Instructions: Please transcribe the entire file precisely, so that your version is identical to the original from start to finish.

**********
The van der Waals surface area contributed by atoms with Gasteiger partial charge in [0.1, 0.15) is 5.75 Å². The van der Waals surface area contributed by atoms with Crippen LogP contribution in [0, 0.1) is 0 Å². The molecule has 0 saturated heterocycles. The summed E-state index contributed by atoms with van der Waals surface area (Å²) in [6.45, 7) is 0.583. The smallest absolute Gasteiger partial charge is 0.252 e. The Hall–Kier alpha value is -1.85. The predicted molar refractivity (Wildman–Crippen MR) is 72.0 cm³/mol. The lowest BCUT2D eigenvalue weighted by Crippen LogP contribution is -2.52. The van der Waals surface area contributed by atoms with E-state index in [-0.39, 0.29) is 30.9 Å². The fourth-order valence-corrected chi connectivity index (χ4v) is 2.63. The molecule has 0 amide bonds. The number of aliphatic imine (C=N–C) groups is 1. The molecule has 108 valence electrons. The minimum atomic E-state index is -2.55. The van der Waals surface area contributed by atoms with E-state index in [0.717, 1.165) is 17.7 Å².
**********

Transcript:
The van der Waals surface area contributed by atoms with Gasteiger partial charge in [0.1, 0.15) is 5.75 Å². The van der Waals surface area contributed by atoms with Crippen LogP contribution in [0, 0.1) is 0 Å². The molecule has 0 saturated heterocycles. The summed E-state index contributed by atoms with van der Waals surface area (Å²) in [6.45, 7) is 0.583. The smallest absolute Gasteiger partial charge is 0.252 e. The Hall–Kier alpha value is -1.85. The predicted molar refractivity (Wildman–Crippen MR) is 72.0 cm³/mol. The lowest BCUT2D eigenvalue weighted by Crippen LogP contribution is -2.52. The van der Waals surface area contributed by atoms with E-state index in [-0.39, 0.29) is 30.9 Å². The fourth-order valence-corrected chi connectivity index (χ4v) is 2.63. The molecule has 0 amide bonds. The number of aliphatic imine (C=N–C) groups is 1. The molecule has 108 valence electrons. The minimum atomic E-state index is -2.55. The van der Waals surface area contributed by atoms with E-state index in [0.717, 1.165) is 17.7 Å².